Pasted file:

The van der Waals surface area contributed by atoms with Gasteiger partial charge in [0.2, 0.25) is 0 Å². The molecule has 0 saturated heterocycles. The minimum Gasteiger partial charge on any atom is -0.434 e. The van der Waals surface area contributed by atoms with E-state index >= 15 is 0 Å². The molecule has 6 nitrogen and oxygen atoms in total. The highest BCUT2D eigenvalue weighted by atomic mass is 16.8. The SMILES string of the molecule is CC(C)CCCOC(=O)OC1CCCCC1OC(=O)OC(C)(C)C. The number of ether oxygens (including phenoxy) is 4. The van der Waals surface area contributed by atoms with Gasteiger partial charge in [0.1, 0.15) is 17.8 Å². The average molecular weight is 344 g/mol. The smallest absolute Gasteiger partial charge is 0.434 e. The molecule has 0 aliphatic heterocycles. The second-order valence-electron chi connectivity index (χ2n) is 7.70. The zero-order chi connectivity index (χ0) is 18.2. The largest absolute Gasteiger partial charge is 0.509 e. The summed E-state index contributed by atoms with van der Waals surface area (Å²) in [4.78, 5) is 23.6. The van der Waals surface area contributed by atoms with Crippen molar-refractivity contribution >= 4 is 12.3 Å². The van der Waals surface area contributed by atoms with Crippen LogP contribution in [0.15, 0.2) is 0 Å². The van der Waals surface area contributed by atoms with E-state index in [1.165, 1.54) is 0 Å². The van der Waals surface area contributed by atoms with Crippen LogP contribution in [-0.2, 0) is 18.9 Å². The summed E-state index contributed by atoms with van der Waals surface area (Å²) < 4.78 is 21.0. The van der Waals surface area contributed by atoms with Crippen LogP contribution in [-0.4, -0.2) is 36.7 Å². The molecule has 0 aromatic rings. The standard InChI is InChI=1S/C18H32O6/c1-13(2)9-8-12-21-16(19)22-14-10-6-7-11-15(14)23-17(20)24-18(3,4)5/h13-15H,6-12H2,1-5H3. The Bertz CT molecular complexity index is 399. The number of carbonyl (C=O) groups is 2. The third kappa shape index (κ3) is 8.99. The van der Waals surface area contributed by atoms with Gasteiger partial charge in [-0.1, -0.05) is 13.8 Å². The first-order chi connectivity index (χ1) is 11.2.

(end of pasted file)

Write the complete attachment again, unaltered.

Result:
The van der Waals surface area contributed by atoms with Gasteiger partial charge in [0.2, 0.25) is 0 Å². The molecule has 0 saturated heterocycles. The minimum Gasteiger partial charge on any atom is -0.434 e. The van der Waals surface area contributed by atoms with E-state index >= 15 is 0 Å². The molecule has 6 nitrogen and oxygen atoms in total. The highest BCUT2D eigenvalue weighted by atomic mass is 16.8. The SMILES string of the molecule is CC(C)CCCOC(=O)OC1CCCCC1OC(=O)OC(C)(C)C. The number of ether oxygens (including phenoxy) is 4. The van der Waals surface area contributed by atoms with Gasteiger partial charge in [0.1, 0.15) is 17.8 Å². The average molecular weight is 344 g/mol. The smallest absolute Gasteiger partial charge is 0.434 e. The molecule has 0 aliphatic heterocycles. The second-order valence-electron chi connectivity index (χ2n) is 7.70. The zero-order chi connectivity index (χ0) is 18.2. The largest absolute Gasteiger partial charge is 0.509 e. The summed E-state index contributed by atoms with van der Waals surface area (Å²) in [4.78, 5) is 23.6. The van der Waals surface area contributed by atoms with Crippen molar-refractivity contribution >= 4 is 12.3 Å². The van der Waals surface area contributed by atoms with Crippen LogP contribution in [0.15, 0.2) is 0 Å². The van der Waals surface area contributed by atoms with E-state index in [1.165, 1.54) is 0 Å². The van der Waals surface area contributed by atoms with Crippen LogP contribution in [-0.2, 0) is 18.9 Å². The summed E-state index contributed by atoms with van der Waals surface area (Å²) < 4.78 is 21.0. The van der Waals surface area contributed by atoms with Crippen LogP contribution in [-0.4, -0.2) is 36.7 Å². The molecule has 0 aromatic rings. The standard InChI is InChI=1S/C18H32O6/c1-13(2)9-8-12-21-16(19)22-14-10-6-7-11-15(14)23-17(20)24-18(3,4)5/h13-15H,6-12H2,1-5H3. The Bertz CT molecular complexity index is 399. The number of carbonyl (C=O) groups is 2. The third kappa shape index (κ3) is 8.99. The van der Waals surface area contributed by atoms with Gasteiger partial charge in [-0.1, -0.05) is 13.8 Å². The first-order chi connectivity index (χ1) is 11.2.